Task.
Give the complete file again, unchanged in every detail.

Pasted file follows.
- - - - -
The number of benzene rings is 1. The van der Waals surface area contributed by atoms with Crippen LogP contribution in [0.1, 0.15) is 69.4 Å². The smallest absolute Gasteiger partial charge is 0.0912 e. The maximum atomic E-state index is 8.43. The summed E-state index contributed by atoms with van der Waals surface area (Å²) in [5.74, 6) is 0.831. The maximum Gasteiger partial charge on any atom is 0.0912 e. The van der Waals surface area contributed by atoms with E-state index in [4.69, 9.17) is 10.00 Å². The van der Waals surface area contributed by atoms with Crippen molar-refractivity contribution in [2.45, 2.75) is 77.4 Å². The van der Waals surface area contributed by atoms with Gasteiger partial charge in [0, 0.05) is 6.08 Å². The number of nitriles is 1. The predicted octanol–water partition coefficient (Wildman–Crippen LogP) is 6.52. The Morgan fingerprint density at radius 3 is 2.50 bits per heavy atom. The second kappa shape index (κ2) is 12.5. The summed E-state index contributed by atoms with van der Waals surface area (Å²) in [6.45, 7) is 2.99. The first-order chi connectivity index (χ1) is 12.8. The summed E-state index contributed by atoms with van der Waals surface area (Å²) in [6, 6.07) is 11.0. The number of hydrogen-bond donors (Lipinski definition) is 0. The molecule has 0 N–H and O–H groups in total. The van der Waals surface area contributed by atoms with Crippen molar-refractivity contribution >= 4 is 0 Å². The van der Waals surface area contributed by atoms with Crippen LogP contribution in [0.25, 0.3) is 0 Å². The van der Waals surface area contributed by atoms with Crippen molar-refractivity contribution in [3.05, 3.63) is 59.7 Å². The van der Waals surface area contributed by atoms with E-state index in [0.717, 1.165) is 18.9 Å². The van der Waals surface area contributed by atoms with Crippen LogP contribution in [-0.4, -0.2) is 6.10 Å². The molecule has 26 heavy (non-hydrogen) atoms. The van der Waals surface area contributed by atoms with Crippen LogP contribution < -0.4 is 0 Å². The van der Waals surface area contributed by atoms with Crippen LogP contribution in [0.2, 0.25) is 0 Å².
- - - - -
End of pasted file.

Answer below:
The number of benzene rings is 1. The van der Waals surface area contributed by atoms with Crippen LogP contribution in [0.1, 0.15) is 69.4 Å². The smallest absolute Gasteiger partial charge is 0.0912 e. The maximum atomic E-state index is 8.43. The summed E-state index contributed by atoms with van der Waals surface area (Å²) in [5.74, 6) is 0.831. The maximum Gasteiger partial charge on any atom is 0.0912 e. The van der Waals surface area contributed by atoms with E-state index in [4.69, 9.17) is 10.00 Å². The van der Waals surface area contributed by atoms with Crippen molar-refractivity contribution in [2.45, 2.75) is 77.4 Å². The van der Waals surface area contributed by atoms with Gasteiger partial charge in [0, 0.05) is 6.08 Å². The number of nitriles is 1. The predicted octanol–water partition coefficient (Wildman–Crippen LogP) is 6.52. The Morgan fingerprint density at radius 3 is 2.50 bits per heavy atom. The second kappa shape index (κ2) is 12.5. The summed E-state index contributed by atoms with van der Waals surface area (Å²) in [6.45, 7) is 2.99. The first-order chi connectivity index (χ1) is 12.8. The summed E-state index contributed by atoms with van der Waals surface area (Å²) in [6, 6.07) is 11.0. The number of hydrogen-bond donors (Lipinski definition) is 0. The molecule has 0 N–H and O–H groups in total. The van der Waals surface area contributed by atoms with Crippen molar-refractivity contribution >= 4 is 0 Å². The van der Waals surface area contributed by atoms with Crippen LogP contribution in [0.25, 0.3) is 0 Å². The van der Waals surface area contributed by atoms with Crippen molar-refractivity contribution in [3.05, 3.63) is 59.7 Å². The van der Waals surface area contributed by atoms with E-state index in [0.717, 1.165) is 18.9 Å². The van der Waals surface area contributed by atoms with Crippen LogP contribution in [-0.4, -0.2) is 6.10 Å². The molecule has 26 heavy (non-hydrogen) atoms. The van der Waals surface area contributed by atoms with Crippen LogP contribution < -0.4 is 0 Å². The van der Waals surface area contributed by atoms with Crippen LogP contribution in [0.2, 0.25) is 0 Å².